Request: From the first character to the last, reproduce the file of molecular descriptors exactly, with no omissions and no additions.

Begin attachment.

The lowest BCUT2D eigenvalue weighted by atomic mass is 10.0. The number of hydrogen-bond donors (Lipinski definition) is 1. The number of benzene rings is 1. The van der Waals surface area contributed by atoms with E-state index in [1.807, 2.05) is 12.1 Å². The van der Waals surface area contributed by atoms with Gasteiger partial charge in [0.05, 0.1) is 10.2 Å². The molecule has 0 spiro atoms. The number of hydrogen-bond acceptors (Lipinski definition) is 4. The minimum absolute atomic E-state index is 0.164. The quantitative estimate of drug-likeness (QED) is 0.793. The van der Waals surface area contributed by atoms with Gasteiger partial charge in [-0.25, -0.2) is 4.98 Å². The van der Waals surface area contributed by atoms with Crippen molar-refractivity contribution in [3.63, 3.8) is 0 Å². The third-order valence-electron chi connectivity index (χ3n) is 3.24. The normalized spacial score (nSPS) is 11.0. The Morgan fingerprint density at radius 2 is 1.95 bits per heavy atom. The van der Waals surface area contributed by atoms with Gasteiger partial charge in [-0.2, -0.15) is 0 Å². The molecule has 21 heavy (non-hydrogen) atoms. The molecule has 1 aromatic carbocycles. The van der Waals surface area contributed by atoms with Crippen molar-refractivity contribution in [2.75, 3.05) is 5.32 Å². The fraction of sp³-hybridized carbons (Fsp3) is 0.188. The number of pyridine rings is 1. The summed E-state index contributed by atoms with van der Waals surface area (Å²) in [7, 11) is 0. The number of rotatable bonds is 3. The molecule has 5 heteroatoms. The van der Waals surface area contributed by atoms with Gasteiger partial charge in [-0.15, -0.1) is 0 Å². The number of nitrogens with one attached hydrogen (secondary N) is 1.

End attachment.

The lowest BCUT2D eigenvalue weighted by atomic mass is 10.0. The number of hydrogen-bond donors (Lipinski definition) is 1. The number of benzene rings is 1. The van der Waals surface area contributed by atoms with E-state index in [1.807, 2.05) is 12.1 Å². The van der Waals surface area contributed by atoms with Gasteiger partial charge in [0.05, 0.1) is 10.2 Å². The molecule has 0 spiro atoms. The number of hydrogen-bond acceptors (Lipinski definition) is 4. The minimum absolute atomic E-state index is 0.164. The quantitative estimate of drug-likeness (QED) is 0.793. The van der Waals surface area contributed by atoms with Gasteiger partial charge in [-0.25, -0.2) is 4.98 Å². The van der Waals surface area contributed by atoms with Crippen molar-refractivity contribution in [3.63, 3.8) is 0 Å². The third-order valence-electron chi connectivity index (χ3n) is 3.24. The normalized spacial score (nSPS) is 11.0. The Morgan fingerprint density at radius 2 is 1.95 bits per heavy atom. The van der Waals surface area contributed by atoms with Gasteiger partial charge in [-0.2, -0.15) is 0 Å². The molecule has 21 heavy (non-hydrogen) atoms. The molecule has 1 aromatic carbocycles. The van der Waals surface area contributed by atoms with Crippen molar-refractivity contribution in [2.75, 3.05) is 5.32 Å². The fraction of sp³-hybridized carbons (Fsp3) is 0.188. The number of pyridine rings is 1. The summed E-state index contributed by atoms with van der Waals surface area (Å²) in [7, 11) is 0. The number of rotatable bonds is 3. The molecule has 5 heteroatoms. The van der Waals surface area contributed by atoms with Gasteiger partial charge in [-0.15, -0.1) is 0 Å². The number of nitrogens with one attached hydrogen (secondary N) is 1.